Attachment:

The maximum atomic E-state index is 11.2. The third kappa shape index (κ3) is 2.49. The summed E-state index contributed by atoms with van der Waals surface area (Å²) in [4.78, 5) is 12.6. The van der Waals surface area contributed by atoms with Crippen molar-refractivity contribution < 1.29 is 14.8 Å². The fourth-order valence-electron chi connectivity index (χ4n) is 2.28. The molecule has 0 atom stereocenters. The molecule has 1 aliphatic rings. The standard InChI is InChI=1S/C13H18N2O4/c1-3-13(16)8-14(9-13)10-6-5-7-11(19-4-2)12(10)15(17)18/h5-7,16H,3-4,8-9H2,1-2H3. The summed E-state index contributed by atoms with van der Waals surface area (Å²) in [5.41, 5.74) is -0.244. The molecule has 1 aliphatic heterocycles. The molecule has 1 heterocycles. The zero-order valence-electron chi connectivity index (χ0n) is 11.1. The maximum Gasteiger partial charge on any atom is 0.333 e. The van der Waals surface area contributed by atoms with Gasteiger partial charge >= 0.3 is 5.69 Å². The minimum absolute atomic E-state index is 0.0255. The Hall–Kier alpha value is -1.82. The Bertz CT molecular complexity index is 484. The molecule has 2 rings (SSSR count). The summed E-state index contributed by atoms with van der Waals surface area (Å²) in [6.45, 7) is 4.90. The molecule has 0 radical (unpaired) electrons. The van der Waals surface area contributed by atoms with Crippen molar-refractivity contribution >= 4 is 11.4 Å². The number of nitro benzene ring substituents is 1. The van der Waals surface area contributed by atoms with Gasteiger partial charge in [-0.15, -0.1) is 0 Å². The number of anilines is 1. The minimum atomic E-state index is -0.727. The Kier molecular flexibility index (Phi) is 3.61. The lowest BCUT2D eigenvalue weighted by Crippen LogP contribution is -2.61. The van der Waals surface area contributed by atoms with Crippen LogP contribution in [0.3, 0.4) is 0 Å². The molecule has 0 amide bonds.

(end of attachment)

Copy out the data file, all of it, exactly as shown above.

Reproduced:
The maximum atomic E-state index is 11.2. The third kappa shape index (κ3) is 2.49. The summed E-state index contributed by atoms with van der Waals surface area (Å²) in [4.78, 5) is 12.6. The van der Waals surface area contributed by atoms with Crippen molar-refractivity contribution < 1.29 is 14.8 Å². The fourth-order valence-electron chi connectivity index (χ4n) is 2.28. The molecule has 0 atom stereocenters. The molecule has 1 aliphatic rings. The standard InChI is InChI=1S/C13H18N2O4/c1-3-13(16)8-14(9-13)10-6-5-7-11(19-4-2)12(10)15(17)18/h5-7,16H,3-4,8-9H2,1-2H3. The summed E-state index contributed by atoms with van der Waals surface area (Å²) in [5.41, 5.74) is -0.244. The molecule has 1 aliphatic heterocycles. The molecule has 1 heterocycles. The zero-order valence-electron chi connectivity index (χ0n) is 11.1. The maximum Gasteiger partial charge on any atom is 0.333 e. The van der Waals surface area contributed by atoms with Gasteiger partial charge >= 0.3 is 5.69 Å². The minimum absolute atomic E-state index is 0.0255. The Hall–Kier alpha value is -1.82. The Bertz CT molecular complexity index is 484. The molecule has 2 rings (SSSR count). The summed E-state index contributed by atoms with van der Waals surface area (Å²) in [6.45, 7) is 4.90. The molecule has 0 radical (unpaired) electrons. The van der Waals surface area contributed by atoms with Crippen molar-refractivity contribution >= 4 is 11.4 Å². The number of nitro benzene ring substituents is 1. The van der Waals surface area contributed by atoms with Gasteiger partial charge in [-0.15, -0.1) is 0 Å². The number of anilines is 1. The minimum atomic E-state index is -0.727. The Kier molecular flexibility index (Phi) is 3.61. The lowest BCUT2D eigenvalue weighted by Crippen LogP contribution is -2.61. The van der Waals surface area contributed by atoms with Crippen LogP contribution in [0.3, 0.4) is 0 Å². The molecule has 0 amide bonds.